My strategy for tackling these challenges relies on method development. “New tools creat[e] new sciences,” observed the physicist Freeman Dyson (4). I focus on tools whose origins lie outside microbiological research; a technical breakthrough in one field often leads to advances in others. Indeed, human microbiome science itself serves as a case study in how borrowed methods can spur scientific revolutions: modern studies of microbially diverse gut populations exploded out of advances in DNA sequencing throughput stimulated by the Human Genome Project. I am now developing the following three sets of methods to facilitate human gut microbiota control.
I am working to refine in vitro methods for isolating and culturing human gut microbes. The volumes of these culture methods span 10 orders of magnitude. At the microscopic scale, I study bacteria using microfluidic tools developed by engineers over the past 3 decades. Microfluidics enables individual microbes to be isolated in wells or droplets that are only tens of microns in diameter. Microfluidic technology provides the ability to detect genes (5) and to measure traits across millions of individual cells in a single experiment (6)—throughput that exceeds traditional microbiological techniques by a thousand-fold. At the macroscopic scale, I analyze community-level interactions using the same continuous flow bioreactors as are found in the fields of industrial fermentation and wastewater treatment. These artificial gut models allow me to sidestep the challenges encountered in studying gut microbiota in vivo, which include constraints that limit sampling ability as well as those limiting measuring and manipulating the microbial environment (7). Together, my in vitro methods also let me investigate gut microbial biology independently of host processes such as an immune response or circadian rhythms.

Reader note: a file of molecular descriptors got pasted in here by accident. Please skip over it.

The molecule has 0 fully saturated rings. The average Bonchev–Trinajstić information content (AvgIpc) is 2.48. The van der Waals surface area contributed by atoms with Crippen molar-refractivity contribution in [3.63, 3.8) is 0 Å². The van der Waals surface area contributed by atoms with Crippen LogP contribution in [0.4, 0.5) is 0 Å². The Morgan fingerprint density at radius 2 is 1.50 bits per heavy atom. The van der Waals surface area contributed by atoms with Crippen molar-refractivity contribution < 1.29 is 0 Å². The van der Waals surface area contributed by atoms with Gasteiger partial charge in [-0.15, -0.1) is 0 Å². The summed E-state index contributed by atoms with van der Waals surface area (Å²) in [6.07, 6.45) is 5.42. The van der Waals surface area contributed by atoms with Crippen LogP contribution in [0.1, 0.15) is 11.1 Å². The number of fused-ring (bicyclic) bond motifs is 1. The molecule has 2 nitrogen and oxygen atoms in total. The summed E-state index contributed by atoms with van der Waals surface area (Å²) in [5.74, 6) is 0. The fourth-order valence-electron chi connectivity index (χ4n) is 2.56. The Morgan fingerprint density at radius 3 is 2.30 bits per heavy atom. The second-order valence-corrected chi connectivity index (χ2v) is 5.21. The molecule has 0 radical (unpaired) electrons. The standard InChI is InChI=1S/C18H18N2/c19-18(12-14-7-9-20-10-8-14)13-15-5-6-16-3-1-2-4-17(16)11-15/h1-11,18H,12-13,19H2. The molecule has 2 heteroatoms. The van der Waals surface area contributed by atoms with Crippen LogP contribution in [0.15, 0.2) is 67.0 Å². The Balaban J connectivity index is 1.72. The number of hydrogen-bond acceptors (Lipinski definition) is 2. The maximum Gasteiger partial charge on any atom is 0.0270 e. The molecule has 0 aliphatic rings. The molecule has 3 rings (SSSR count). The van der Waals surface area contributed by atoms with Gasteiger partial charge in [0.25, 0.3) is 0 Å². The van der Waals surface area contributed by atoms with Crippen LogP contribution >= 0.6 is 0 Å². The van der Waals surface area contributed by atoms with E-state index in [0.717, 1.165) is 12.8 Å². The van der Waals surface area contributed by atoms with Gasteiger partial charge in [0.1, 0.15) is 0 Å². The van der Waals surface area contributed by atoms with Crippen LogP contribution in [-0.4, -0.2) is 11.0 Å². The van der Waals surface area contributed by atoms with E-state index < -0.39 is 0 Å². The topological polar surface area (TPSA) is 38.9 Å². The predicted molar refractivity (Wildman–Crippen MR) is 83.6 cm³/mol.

I am also working to create in silico tools for modeling human gut microbiota. My efforts have benefited from “big data” analytical methods that have matured over the past 20 years. I am now applying machine learning and dimension reduction techniques to simplify microbiota data sets and to predict infection susceptibility in human cohorts. I am also incorporating mathematical tools from the geosciences to address statistical obstacles posed by the relative nature of most microbiota data sets. Colleagues and I merged these methods with phylogenetic models to design a data transform that preserves the integrity of statistical methods commonly run on microbiota data (8, 9). Lastly, I am now developing dynamic models that have their roots in commercial forecasting and engineering control systems from the 1960s (10). By adapting these models to microbiota data sets, we can infer microbiota therapy effects and predict new treatment outcomes.